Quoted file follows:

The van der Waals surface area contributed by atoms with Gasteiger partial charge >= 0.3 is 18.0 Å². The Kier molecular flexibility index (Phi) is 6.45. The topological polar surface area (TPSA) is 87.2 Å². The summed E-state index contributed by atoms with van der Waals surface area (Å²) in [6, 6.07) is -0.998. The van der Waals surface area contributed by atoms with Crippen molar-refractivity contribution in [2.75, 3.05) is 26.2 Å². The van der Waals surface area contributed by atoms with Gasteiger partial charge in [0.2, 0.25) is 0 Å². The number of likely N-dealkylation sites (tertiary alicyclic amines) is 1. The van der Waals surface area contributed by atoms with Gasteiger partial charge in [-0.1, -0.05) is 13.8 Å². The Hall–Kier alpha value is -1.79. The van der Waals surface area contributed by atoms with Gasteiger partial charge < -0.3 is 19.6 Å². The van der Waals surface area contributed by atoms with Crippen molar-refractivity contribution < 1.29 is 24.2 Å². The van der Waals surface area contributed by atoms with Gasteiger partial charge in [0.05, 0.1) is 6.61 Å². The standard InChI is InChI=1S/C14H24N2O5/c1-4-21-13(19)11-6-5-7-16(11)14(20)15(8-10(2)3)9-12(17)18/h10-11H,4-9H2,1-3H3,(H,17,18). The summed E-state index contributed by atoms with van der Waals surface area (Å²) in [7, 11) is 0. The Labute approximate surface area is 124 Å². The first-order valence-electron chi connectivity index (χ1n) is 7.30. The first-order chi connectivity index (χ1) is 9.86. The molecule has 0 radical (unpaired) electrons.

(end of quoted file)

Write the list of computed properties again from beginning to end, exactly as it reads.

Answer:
The van der Waals surface area contributed by atoms with Gasteiger partial charge >= 0.3 is 18.0 Å². The Kier molecular flexibility index (Phi) is 6.45. The topological polar surface area (TPSA) is 87.2 Å². The summed E-state index contributed by atoms with van der Waals surface area (Å²) in [6, 6.07) is -0.998. The van der Waals surface area contributed by atoms with Crippen molar-refractivity contribution in [2.75, 3.05) is 26.2 Å². The van der Waals surface area contributed by atoms with Gasteiger partial charge in [0.2, 0.25) is 0 Å². The number of likely N-dealkylation sites (tertiary alicyclic amines) is 1. The van der Waals surface area contributed by atoms with Gasteiger partial charge in [-0.1, -0.05) is 13.8 Å². The Hall–Kier alpha value is -1.79. The van der Waals surface area contributed by atoms with Gasteiger partial charge < -0.3 is 19.6 Å². The van der Waals surface area contributed by atoms with Crippen molar-refractivity contribution < 1.29 is 24.2 Å². The van der Waals surface area contributed by atoms with Gasteiger partial charge in [0.05, 0.1) is 6.61 Å². The standard InChI is InChI=1S/C14H24N2O5/c1-4-21-13(19)11-6-5-7-16(11)14(20)15(8-10(2)3)9-12(17)18/h10-11H,4-9H2,1-3H3,(H,17,18). The summed E-state index contributed by atoms with van der Waals surface area (Å²) in [7, 11) is 0. The Labute approximate surface area is 124 Å². The first-order valence-electron chi connectivity index (χ1n) is 7.30. The first-order chi connectivity index (χ1) is 9.86. The molecule has 0 radical (unpaired) electrons.